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SYNC Performance launches Kickstarter campaign for gear

Vail’s SYNC Performance has launched a Kickstarter campaign to fund production of new freeskiing gear.
Special to the Daily

Business name: SYNC Performance

Location: Vail

Date opened: 2014

Contact information: Geof Ochs, SYNC Performance, 3971 Big Horn Road, 7DD Vail, 81657, or gochs@syncperformance.com

What goods or services do you provide? SYNC Performance is an independent company with a mission to fulfill the needs of performance athletes. Using technical knowledge and expertise from independent ski racers and teams as well as feedback from hard-charging former racers turned big mountain and backcountry skiers, SYNC’s apparel is developed and designed for performance, durability, functionality, and style that appeals to the year ’round lifestyle of mountain athletes.

What’s new or exciting at your place? SYNC Performance launched a performance-fit freeski outerwear that endures the elements, frees the range of mobility and reduces consumer cost and material waste, on Kickstarter.

The 21-day pledge campaign, which ends March 29, will be used to support the production of the Headwall Stretch Outerwear Collection. This line includes a shell jacket, full bib pants, and traditional style pants that work together to form the perfect restriction-free ski kit.

“This line moves with you wherever you ski. It’s durable enough for hundreds of resort days while being light and mobile enough for long days in the backcountry,” Ochs said. “If you know SYNC, you know we have been focused on Ski Racing and haven’t explicitly approached the backcountry or freeskiing category before. But that all changes with The Headwall Stretch Freeski Collection. We believe in this gear and we want you to have it. This product is something we want to produce for years to come, and with your help on Kickstarter, we can.”

This is SYNC Performance’s first product collection designed specifically for use beyond the race course. Using the same bold, innovative approach that has built a reputation for high-quality ski racing apparel, and applied it to the world of freeskiing, these products are the direct result of years of testing and refinement with high performance athletes who have roots in ski racing, coupled with the evolution of SYNC’s unique product creation process over the years.

Using Kickstarter, it also allows a greener approach towards clothing production. Eliminating product waste and reducing the amount of inventory in warehouses is an environmental effort SYNC is passionate about. This approach allows us to produce the right quantities of the right products that consumers want, rather than assuming or making educated guesses on what’s needed. Less manufacturing costs, less materials, less waste.

What strategy do you use to differentiate your business from your competition? SYNC is a brand built by athletes, for athletes, and constantly refined through athlete feedback. With sidecountry and backcountry skiing exploding these days, and freeskiers abandoning resorts to head into new terrain, there is real demand to push the limits of a stagnant apparel category and produce high performance apparel that stands up to these harsh environments.

“The typical outdoor industry apparel launch-cycle bores us,” Ochs said. Raising the bar and turning the outdoor industry on its head is what interests us, so we’re inviting you to join us in the revolution of making gear that you can feel good about wearing and supporting while having a say in it’s creation. By supporting these groundbreaking products made by an independent, small, Colorado based company, you get an early opportunity to look through the window of our process and what we’re creating, show your support for our mission, and help us expand our product catalog without having to guess the right amount of product to order from our manufacturers.”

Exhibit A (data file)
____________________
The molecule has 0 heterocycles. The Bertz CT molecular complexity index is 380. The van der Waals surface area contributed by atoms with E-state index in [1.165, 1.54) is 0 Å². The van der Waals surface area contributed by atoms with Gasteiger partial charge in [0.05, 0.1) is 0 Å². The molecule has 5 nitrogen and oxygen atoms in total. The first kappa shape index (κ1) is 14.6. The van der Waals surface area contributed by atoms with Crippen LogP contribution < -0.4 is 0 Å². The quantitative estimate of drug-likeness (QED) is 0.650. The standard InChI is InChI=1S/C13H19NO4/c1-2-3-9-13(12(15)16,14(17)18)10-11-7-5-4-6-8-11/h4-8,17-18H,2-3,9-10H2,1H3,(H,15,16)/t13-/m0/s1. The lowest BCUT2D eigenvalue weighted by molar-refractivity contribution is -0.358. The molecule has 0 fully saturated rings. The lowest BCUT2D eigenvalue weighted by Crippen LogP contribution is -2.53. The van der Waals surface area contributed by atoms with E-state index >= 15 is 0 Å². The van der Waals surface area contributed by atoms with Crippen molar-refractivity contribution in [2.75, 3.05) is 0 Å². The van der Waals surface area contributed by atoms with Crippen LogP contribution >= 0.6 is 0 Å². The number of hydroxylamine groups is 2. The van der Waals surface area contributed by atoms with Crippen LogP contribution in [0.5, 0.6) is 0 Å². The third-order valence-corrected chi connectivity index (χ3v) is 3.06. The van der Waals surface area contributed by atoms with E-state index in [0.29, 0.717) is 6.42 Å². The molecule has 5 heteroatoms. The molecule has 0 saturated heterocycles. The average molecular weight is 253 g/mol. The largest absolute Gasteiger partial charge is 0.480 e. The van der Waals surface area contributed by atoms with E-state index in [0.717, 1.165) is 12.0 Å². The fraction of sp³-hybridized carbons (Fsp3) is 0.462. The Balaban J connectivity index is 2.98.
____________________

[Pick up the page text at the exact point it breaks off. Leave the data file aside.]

What philosophy do you follow in dealing with your customers? What can your customers expect from you? Having successfully completed three previous Kickstarter campaigns, SYNC skiers understand the value of becoming early backers to our latest products.

As a reward for early backers, the prices were deeply discounted for those who participate in the Kickstarter. A full kit is offered at $350, or the jacket, bib and pants will be sold separately for $199. After the 21-day campaign, these products will not be available at these prices again.

Tell us a little about your background, education and experience: I grew up skiing at a small local hill called Ascutney Mountain in central Vermont. I started skiing when I was 3 years old and went to race Division 1 at Boston College, graduating in 2013.

After graduation I decided to move out west to pursue an opportunity part-time coaching at Ski and Snowboard Club Vail and working with a couple of other co-founders to start and build SYNC.

Vail business relief grant applications are due by March 31

Vail businesses are invited to apply for relief through the Grant Award Program, which provides direct aid to businesses experiencing hardship due to the public health crisis. Applications are due by March 31.

Developed by representatives of the Vail Economic Advisory Council with assistance from town staff, the $500,000 grant program was authorized Feb. 2 by the Vail Town Council. Grants range from $5,000 to $15,000.

The program so far has granted $266,250 to 24 Vail businesses experiencing hardship due to the public health crisis. A scoring matrix tallies points based on answers to determine the financial health of the business, along with operational impacts to support determination of the funds awarded.

The online application requires both quantitative and qualitative business information as well as a narrative explanation about the financial impacts of the health crisis on the business.

Who is eligible?

  • Business must have current and valid town of Vail business and sales tax licenses.
  • Business must have a physical location and storefront, and conduct business operations, within the town of Vail’s commercially zoned area.
  • A participating business must not be a publicly traded corporation, must not be owned by, controlled by, or a subsidiary of a publicly traded corporation.
  • A participating business must employ 50 or fewer full-time equivalents.
  • A business must be in full compliance with Eagle County and state of Colorado and Executive public health orders, including face covering mandates and capacity restrictions.

Online applications will be accepted through March 31. The town of Vail will provide grants directly to the business. Applications will be reviewed on a weekly basis, with approved payments following approval.